Former Lexington employee pleads guilty in Big Brothers Big Sisters fraud

guilty plea Involves checks worth $435,837

Herald-Leader Staff ReportMay 24, 2011 

Big Brothers Big Sisters filed a lawsuit Monday November 2, 2009 in Fayette County Circuit court that accuses Bendrea Wilson of Lexington, who was hired in May 2008, of forging two board members' signatures on at least 140 checks. Photo Credit: Fayette County Detention Center

The former office manager for Big Brothers Big Sisters of the Bluegrass pleaded guilty Monday to bank fraud for cashing $435,837 in checks on the organization's account, according to the U.S. Attorney's Office.

Bendrea Wilson, 33, admitted she issued 142 fraudulent checks to other people from 2008 through October 2009, according to a news release from the U.S. Attorney for the Eastern District. Wilson would keep much of the cash, once in a while paying smaller amounts to those who cashed the checks at Central Bank, the plea agreement states.

"The due process needed to take its course," Dale Suttles, CEO of the organization, said in an interview Monday. "It's been a struggle for our organization, no doubt."

Wilson would telephone Big Brothers' bookkeeper at Stivers and Co., an accounting firm hired by the agency, and authorize checks payable to third parties, according to the plea agreement. Wilson would pick up the checks from Stivers and forge the signatures of Big Brothers board members who could sign checks. Wilson would give the checks to the third parties, who would cash them.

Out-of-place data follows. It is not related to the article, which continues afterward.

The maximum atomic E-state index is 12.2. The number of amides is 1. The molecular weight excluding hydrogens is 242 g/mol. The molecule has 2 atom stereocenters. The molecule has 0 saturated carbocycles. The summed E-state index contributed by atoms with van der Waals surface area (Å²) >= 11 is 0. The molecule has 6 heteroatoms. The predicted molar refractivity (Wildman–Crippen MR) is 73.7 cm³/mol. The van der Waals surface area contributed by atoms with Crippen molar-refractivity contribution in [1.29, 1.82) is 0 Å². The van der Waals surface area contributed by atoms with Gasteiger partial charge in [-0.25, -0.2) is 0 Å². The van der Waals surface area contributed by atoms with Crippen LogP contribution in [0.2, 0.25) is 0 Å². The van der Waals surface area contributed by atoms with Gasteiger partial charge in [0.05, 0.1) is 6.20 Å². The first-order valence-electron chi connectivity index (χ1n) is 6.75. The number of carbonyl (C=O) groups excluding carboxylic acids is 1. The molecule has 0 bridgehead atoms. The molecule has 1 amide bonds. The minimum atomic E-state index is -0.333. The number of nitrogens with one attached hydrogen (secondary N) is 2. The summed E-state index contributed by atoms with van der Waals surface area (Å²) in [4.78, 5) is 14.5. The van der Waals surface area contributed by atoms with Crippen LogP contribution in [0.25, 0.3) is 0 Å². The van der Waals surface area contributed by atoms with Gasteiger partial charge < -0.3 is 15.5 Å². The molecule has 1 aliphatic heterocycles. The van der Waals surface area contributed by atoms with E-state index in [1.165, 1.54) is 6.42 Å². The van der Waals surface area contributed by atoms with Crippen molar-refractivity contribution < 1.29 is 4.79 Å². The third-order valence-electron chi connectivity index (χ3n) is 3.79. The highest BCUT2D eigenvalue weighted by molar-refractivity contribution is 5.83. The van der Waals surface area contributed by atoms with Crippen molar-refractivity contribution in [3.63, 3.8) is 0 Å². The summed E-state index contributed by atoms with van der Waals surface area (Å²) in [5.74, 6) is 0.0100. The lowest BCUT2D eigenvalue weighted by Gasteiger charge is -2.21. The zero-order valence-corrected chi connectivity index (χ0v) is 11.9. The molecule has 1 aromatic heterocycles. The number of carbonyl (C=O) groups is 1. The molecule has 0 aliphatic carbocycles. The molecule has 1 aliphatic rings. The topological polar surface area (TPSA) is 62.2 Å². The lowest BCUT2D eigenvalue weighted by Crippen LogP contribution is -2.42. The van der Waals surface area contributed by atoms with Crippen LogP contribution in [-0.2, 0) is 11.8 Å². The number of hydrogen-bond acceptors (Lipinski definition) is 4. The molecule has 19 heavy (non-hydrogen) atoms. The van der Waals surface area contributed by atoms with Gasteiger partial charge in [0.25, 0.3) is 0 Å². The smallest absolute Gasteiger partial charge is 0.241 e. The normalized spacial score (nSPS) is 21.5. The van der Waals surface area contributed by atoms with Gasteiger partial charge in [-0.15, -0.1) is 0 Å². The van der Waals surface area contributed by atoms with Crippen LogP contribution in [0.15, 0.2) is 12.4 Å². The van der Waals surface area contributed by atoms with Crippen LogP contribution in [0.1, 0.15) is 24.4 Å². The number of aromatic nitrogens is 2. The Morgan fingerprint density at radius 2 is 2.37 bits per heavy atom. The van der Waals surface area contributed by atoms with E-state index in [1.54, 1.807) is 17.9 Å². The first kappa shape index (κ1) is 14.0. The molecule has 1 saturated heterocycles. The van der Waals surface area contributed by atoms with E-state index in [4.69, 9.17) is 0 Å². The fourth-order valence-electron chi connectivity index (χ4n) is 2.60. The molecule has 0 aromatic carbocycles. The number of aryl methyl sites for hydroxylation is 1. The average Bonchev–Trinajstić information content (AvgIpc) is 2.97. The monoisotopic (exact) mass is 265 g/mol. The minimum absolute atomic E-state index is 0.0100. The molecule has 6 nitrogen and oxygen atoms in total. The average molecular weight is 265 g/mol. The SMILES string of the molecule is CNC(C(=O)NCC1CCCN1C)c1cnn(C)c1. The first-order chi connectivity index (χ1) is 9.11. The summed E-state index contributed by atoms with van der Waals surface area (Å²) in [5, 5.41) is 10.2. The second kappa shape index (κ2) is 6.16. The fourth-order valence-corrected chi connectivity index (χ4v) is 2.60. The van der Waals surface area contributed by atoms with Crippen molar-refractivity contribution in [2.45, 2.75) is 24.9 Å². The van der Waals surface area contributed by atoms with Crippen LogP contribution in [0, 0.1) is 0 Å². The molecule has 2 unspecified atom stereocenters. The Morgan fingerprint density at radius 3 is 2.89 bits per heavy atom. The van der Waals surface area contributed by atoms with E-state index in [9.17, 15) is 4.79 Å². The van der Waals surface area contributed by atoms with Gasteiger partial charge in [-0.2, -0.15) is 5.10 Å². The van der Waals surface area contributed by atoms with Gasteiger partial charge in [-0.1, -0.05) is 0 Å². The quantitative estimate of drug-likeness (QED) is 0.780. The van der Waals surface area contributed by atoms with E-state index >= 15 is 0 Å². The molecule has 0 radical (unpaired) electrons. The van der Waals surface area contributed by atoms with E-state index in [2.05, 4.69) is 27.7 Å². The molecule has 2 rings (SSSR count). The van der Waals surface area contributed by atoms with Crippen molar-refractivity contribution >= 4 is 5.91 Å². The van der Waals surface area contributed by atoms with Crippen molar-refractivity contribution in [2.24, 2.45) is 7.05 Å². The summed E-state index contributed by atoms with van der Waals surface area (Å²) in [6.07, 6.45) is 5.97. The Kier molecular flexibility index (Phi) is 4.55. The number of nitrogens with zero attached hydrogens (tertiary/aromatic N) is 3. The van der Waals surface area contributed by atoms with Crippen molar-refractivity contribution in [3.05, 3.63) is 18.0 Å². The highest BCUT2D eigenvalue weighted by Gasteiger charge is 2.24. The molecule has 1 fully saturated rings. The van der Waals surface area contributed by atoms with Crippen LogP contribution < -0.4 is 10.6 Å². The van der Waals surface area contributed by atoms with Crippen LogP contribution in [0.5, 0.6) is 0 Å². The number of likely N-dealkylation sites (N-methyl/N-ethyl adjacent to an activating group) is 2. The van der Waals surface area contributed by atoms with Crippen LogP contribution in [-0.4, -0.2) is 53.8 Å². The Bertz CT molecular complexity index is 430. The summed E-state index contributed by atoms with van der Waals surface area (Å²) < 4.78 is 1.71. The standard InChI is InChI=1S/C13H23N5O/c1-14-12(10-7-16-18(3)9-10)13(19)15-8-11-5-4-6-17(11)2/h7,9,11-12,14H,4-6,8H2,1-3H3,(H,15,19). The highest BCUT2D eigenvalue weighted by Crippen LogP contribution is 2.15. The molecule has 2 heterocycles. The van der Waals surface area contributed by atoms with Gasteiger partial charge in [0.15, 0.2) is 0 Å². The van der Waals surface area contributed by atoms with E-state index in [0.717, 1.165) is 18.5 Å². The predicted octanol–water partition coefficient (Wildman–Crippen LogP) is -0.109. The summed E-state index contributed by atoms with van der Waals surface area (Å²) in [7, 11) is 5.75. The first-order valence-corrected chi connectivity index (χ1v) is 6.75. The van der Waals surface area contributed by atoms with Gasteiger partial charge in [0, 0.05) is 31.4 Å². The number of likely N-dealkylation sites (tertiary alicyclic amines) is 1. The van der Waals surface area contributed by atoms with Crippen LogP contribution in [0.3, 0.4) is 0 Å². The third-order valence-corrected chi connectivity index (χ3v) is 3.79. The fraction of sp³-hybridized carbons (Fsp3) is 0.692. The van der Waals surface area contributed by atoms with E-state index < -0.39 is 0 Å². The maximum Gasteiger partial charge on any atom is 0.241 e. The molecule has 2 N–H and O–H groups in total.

Some of the third parties did legitimate work for Big Brothers Big Sisters, but the work didn't warrant the amounts noted on the checks.

To test her ability to get fraudulent checks cashed through the bookkeeping system, Wilson made payable a first check to "Fun Days," a name she made up, the plea agreement said. She concealed the fraudulent checks by telling the accounting firm to charge the checks to the Big Brothers Big Sisters' camp account. That account was used to make payments on renovating a building in preparation for its use as a youth camp. About 90 percent of the fraudulent checks were written to the camp account.

The maximum penalty for Wilson's crime is 30 years in prison, a fine of up to $1 million and up to five years of supervised release. However, the plea agreement indicates that the fact restitution is due to Big Brothers might be taken into account, along with "the defendant's acceptance of responsibility," among other factors.

Wilson is scheduled to be sentenced at 1 p.m. Aug. 25.

In a separate case, Big Brothers sued Wilson and five men to whom she allegedly wrote checks. Wilson signed an agreed judgment that was accepted by Judge James Ishmael and entered in Fayette Circuit Court. The judgment awarded Big Brothers $435,837 plus 12 percent interest a year.

However, Big Brothers has collected only $20,000, Suttles said, and that was from an insurance policy.

He said Wilson "hasn't paid anything."

Wilson turned over her house and other property as part of that agreement, but ultimately, Big Brothers Big Sisters transferred the home back to Wilson.

Suttles said the house was sold, but "she owed so much on it that we basically had to sell it for what was owed."

None of the men named as defendants in the civil suit has been charged in connection with the fraud. Kyle Edelen, spokesman for the U.S. Attorney's Office, said it is the policy of the agency not to disclose whether charges will be filed.

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